Yazidi activist Nadia Murad won the 2018 award alongside gynecologist Denis Mukwege.
The 2018 Nobel Peace Prize went to Iraqi Yazidi rape survivor-turned-activist Nadia Murad and Congolese gynecologist Denis Mukwege on Friday “for their efforts to end the use of sexual violence as a weapon of war and armed conflict.”
“Denis Mukwege is the helper who has devoted his life to defending these victims,” the Norwegian Nobel Committee said in its announcement. “Nadia Murad is the witness who tells of the abuses perpetrated against herself and others.”
Murad, 25, became an advocate for survivors of sexual violence after her 2014 escape from being kidnapped and used as a sex slave by ISIS militants. She is the second-youngest recipient of the Nobel Peace Prize after Pakistani activist Malala Yousafzai, who won in 2014 at age 17, and the 17th woman to win.
In 2016, Murad was appointed the UN’s first Goodwill Ambassador for the Dignity of Survivors of Human Trafficking; she also teamed up with human-rights attorney Amal Clooney to seek justice for Yazidi victims of the Islamic State.
“This is not something I chose,” Murad told the Washington Post in an interview last year. “Somebody had to tell these stories. It’s not easy.” Following her win, she told Reuters in a statement that she shared the award “with all Yazidis, with all the Iraqis, Kurds and all the minorities and all survivors of sexual violence around the world.”
2018 Nobel Peace Prize laureate Denis Mukwege is the helper who has devoted his life to defending victims of war-time sexual violence. Fellow laureate Nadia Murad is the witness who tells of the abuses perpetrated against herself and others. #NobelPrize pic.twitter.com/MY6IdYWN1e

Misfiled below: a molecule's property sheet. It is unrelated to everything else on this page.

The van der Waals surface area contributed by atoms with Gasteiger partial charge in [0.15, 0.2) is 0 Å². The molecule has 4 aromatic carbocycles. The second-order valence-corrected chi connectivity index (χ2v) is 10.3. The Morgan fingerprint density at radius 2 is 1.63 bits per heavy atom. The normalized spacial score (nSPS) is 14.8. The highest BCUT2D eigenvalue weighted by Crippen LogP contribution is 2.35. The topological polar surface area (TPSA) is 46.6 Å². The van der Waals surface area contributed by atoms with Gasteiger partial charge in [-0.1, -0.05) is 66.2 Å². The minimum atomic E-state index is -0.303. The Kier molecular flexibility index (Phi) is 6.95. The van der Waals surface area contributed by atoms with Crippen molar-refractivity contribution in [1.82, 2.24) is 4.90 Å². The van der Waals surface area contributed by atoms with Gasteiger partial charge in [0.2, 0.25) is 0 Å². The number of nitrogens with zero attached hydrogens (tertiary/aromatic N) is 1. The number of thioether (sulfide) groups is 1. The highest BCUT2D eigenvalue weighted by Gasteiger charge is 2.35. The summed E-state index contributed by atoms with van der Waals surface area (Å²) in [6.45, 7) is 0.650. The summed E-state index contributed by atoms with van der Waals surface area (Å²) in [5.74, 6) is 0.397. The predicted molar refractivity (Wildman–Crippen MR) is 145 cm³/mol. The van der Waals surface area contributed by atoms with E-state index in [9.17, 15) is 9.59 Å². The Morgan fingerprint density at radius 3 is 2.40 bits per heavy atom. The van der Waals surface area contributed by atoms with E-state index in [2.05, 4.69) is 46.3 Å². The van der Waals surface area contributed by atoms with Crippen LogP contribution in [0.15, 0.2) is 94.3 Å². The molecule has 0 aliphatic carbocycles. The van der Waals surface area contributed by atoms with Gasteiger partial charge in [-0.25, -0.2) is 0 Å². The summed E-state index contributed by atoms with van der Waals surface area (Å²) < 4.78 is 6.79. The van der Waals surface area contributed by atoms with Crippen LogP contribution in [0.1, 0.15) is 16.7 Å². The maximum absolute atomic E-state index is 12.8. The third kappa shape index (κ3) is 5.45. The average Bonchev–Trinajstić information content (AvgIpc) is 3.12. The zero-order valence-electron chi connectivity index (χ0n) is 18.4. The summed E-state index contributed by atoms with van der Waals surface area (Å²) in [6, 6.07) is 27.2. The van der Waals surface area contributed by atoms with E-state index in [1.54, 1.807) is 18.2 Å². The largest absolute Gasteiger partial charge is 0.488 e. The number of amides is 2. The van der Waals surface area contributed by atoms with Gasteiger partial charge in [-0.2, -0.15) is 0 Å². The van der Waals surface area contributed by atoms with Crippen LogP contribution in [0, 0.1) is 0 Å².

— The Nobel Prize (@NobelPrize) October 5, 2018
And Mukwege, 63, has treated more than 50,000 sexual violence survivors with his staff since founding Panzi Hospital in Bukavu, Democratic Republic of the Congo, in 1999. The hospital employs a “holistic healing model” made up of five pillars: medical care, psychosocial support, community reintegration, legal assistance, and education and advocacy. Mukwege has faced grave threats to his safety.
The doctor, who said in a statement to Reuters that he’d learned of the news while performing a surgery, dedicated his award to women around the world who face conflict and violence.
“For almost 20 years I have witnessed war crimes committed against women, girls, and even baby girls not only in my country, the Democratic Republic of Congo, but also in many other countries,” Mukwege said. “To the survivors from all over the world, I would like to tell you that through this prize, the world is listening to you and refusing to remain indifferent. The world refuses to sit idly in the face of your suffering.”
The two new laureates “have both put their personal security at risk by courageously combating war crimes and seeking justice for victims,” Norwegian Nobel Committee chair Berit Reiss-Andersen said during the announcement.
“We want to send out a message of awareness that women, who constitute half of the population in most communities, actually are used as a weapon of war — and that they need protection, and that the perpetrators have to be prosecuted and held responsible for their actions,” Reiss-Andersen added. “We believe that this is a fundamental prerequisite for lasting peace, to also include the rights and the awareness of women.”
© 2018 Dow Jones & Company, Inc. All Rights Reserved